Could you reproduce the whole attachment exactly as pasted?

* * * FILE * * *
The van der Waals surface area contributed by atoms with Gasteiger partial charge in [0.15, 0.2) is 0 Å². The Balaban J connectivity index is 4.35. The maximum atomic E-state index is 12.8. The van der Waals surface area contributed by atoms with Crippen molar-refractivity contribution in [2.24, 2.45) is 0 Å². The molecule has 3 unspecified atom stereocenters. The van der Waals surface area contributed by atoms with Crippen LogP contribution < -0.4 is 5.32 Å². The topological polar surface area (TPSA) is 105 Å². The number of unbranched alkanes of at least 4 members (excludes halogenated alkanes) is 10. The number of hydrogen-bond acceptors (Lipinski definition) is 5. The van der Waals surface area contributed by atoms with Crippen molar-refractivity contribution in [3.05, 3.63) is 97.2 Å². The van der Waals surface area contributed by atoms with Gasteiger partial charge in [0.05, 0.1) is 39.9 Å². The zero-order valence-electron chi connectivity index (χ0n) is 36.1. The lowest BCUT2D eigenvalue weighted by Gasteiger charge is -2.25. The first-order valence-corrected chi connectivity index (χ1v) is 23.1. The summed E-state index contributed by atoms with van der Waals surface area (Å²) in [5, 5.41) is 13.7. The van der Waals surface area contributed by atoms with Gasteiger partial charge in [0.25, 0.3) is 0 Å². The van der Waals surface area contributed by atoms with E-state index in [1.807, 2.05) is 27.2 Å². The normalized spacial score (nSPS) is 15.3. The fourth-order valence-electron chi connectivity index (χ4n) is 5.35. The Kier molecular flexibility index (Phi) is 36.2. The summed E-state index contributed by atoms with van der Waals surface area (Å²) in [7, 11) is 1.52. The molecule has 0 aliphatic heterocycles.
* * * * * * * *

The van der Waals surface area contributed by atoms with Gasteiger partial charge in [0.15, 0.2) is 0 Å². The Balaban J connectivity index is 4.35. The maximum atomic E-state index is 12.8. The van der Waals surface area contributed by atoms with Crippen molar-refractivity contribution in [2.24, 2.45) is 0 Å². The molecule has 3 unspecified atom stereocenters. The van der Waals surface area contributed by atoms with Crippen LogP contribution < -0.4 is 5.32 Å². The topological polar surface area (TPSA) is 105 Å². The number of unbranched alkanes of at least 4 members (excludes halogenated alkanes) is 10. The number of hydrogen-bond acceptors (Lipinski definition) is 5. The van der Waals surface area contributed by atoms with Crippen molar-refractivity contribution in [3.05, 3.63) is 97.2 Å². The van der Waals surface area contributed by atoms with Gasteiger partial charge in [0.05, 0.1) is 39.9 Å². The zero-order valence-electron chi connectivity index (χ0n) is 36.1. The lowest BCUT2D eigenvalue weighted by Gasteiger charge is -2.25. The first-order valence-corrected chi connectivity index (χ1v) is 23.1. The summed E-state index contributed by atoms with van der Waals surface area (Å²) in [5, 5.41) is 13.7. The van der Waals surface area contributed by atoms with Gasteiger partial charge in [0.25, 0.3) is 0 Å². The van der Waals surface area contributed by atoms with E-state index in [1.807, 2.05) is 27.2 Å². The normalized spacial score (nSPS) is 15.3. The fourth-order valence-electron chi connectivity index (χ4n) is 5.35. The Kier molecular flexibility index (Phi) is 36.2. The summed E-state index contributed by atoms with van der Waals surface area (Å²) in [7, 11) is 1.52. The molecule has 0 aliphatic heterocycles.